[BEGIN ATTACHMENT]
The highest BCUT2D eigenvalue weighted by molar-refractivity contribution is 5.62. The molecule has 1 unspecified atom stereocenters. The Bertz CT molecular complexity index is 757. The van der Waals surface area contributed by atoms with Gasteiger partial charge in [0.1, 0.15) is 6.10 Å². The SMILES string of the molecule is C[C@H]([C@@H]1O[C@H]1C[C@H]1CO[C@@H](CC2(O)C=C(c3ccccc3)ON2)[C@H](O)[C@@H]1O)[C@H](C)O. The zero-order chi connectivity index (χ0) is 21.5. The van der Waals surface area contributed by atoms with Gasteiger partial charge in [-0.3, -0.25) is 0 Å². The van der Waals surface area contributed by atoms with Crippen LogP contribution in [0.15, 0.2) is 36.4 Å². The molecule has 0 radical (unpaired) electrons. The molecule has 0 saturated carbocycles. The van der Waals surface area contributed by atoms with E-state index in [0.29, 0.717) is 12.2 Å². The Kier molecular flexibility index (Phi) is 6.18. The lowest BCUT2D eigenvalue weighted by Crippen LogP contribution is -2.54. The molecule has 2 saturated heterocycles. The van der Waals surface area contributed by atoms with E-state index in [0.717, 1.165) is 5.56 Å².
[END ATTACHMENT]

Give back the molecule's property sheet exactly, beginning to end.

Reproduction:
The highest BCUT2D eigenvalue weighted by molar-refractivity contribution is 5.62. The molecule has 1 unspecified atom stereocenters. The Bertz CT molecular complexity index is 757. The van der Waals surface area contributed by atoms with Gasteiger partial charge in [0.1, 0.15) is 6.10 Å². The SMILES string of the molecule is C[C@H]([C@@H]1O[C@H]1C[C@H]1CO[C@@H](CC2(O)C=C(c3ccccc3)ON2)[C@H](O)[C@@H]1O)[C@H](C)O. The zero-order chi connectivity index (χ0) is 21.5. The van der Waals surface area contributed by atoms with Gasteiger partial charge in [-0.3, -0.25) is 0 Å². The van der Waals surface area contributed by atoms with Crippen LogP contribution in [0.15, 0.2) is 36.4 Å². The molecule has 0 radical (unpaired) electrons. The molecule has 0 saturated carbocycles. The van der Waals surface area contributed by atoms with E-state index in [0.29, 0.717) is 12.2 Å². The Kier molecular flexibility index (Phi) is 6.18. The lowest BCUT2D eigenvalue weighted by Crippen LogP contribution is -2.54. The molecule has 2 saturated heterocycles. The van der Waals surface area contributed by atoms with E-state index in [0.717, 1.165) is 5.56 Å².